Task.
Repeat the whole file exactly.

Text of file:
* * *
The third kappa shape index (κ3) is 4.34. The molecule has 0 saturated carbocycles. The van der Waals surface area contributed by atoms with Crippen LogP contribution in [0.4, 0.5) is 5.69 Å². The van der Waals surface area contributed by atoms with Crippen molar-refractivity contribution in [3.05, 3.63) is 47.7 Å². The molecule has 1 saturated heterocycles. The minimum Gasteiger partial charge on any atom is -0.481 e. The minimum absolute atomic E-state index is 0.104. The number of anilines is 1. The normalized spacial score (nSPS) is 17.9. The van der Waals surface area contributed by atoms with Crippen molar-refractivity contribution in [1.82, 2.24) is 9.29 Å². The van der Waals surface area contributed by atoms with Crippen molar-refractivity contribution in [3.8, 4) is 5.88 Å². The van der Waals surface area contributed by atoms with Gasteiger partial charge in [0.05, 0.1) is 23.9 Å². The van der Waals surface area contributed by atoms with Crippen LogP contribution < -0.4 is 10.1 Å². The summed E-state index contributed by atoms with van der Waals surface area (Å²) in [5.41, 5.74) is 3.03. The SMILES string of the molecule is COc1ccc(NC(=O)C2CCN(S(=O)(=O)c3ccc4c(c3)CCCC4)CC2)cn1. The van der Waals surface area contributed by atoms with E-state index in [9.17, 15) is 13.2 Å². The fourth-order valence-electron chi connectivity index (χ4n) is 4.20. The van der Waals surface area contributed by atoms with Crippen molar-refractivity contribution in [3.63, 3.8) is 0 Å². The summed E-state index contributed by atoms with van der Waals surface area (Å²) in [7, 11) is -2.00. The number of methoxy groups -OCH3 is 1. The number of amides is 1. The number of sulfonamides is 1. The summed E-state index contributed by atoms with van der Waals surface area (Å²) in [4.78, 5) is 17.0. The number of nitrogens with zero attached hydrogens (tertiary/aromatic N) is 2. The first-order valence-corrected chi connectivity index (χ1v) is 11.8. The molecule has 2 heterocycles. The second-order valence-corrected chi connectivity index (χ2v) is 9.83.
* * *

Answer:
The third kappa shape index (κ3) is 4.34. The molecule has 0 saturated carbocycles. The van der Waals surface area contributed by atoms with Crippen LogP contribution in [0.4, 0.5) is 5.69 Å². The van der Waals surface area contributed by atoms with Crippen molar-refractivity contribution in [3.05, 3.63) is 47.7 Å². The molecule has 1 saturated heterocycles. The minimum Gasteiger partial charge on any atom is -0.481 e. The minimum absolute atomic E-state index is 0.104. The number of anilines is 1. The normalized spacial score (nSPS) is 17.9. The van der Waals surface area contributed by atoms with Crippen molar-refractivity contribution in [1.82, 2.24) is 9.29 Å². The van der Waals surface area contributed by atoms with Crippen molar-refractivity contribution in [3.8, 4) is 5.88 Å². The van der Waals surface area contributed by atoms with Gasteiger partial charge in [0.05, 0.1) is 23.9 Å². The van der Waals surface area contributed by atoms with Crippen LogP contribution < -0.4 is 10.1 Å². The summed E-state index contributed by atoms with van der Waals surface area (Å²) in [5.41, 5.74) is 3.03. The SMILES string of the molecule is COc1ccc(NC(=O)C2CCN(S(=O)(=O)c3ccc4c(c3)CCCC4)CC2)cn1. The van der Waals surface area contributed by atoms with E-state index in [9.17, 15) is 13.2 Å². The fourth-order valence-electron chi connectivity index (χ4n) is 4.20. The van der Waals surface area contributed by atoms with Crippen molar-refractivity contribution in [3.63, 3.8) is 0 Å². The summed E-state index contributed by atoms with van der Waals surface area (Å²) in [7, 11) is -2.00. The number of methoxy groups -OCH3 is 1. The number of amides is 1. The number of sulfonamides is 1. The summed E-state index contributed by atoms with van der Waals surface area (Å²) in [4.78, 5) is 17.0. The number of nitrogens with zero attached hydrogens (tertiary/aromatic N) is 2. The first-order valence-corrected chi connectivity index (χ1v) is 11.8. The molecule has 2 heterocycles. The second-order valence-corrected chi connectivity index (χ2v) is 9.83.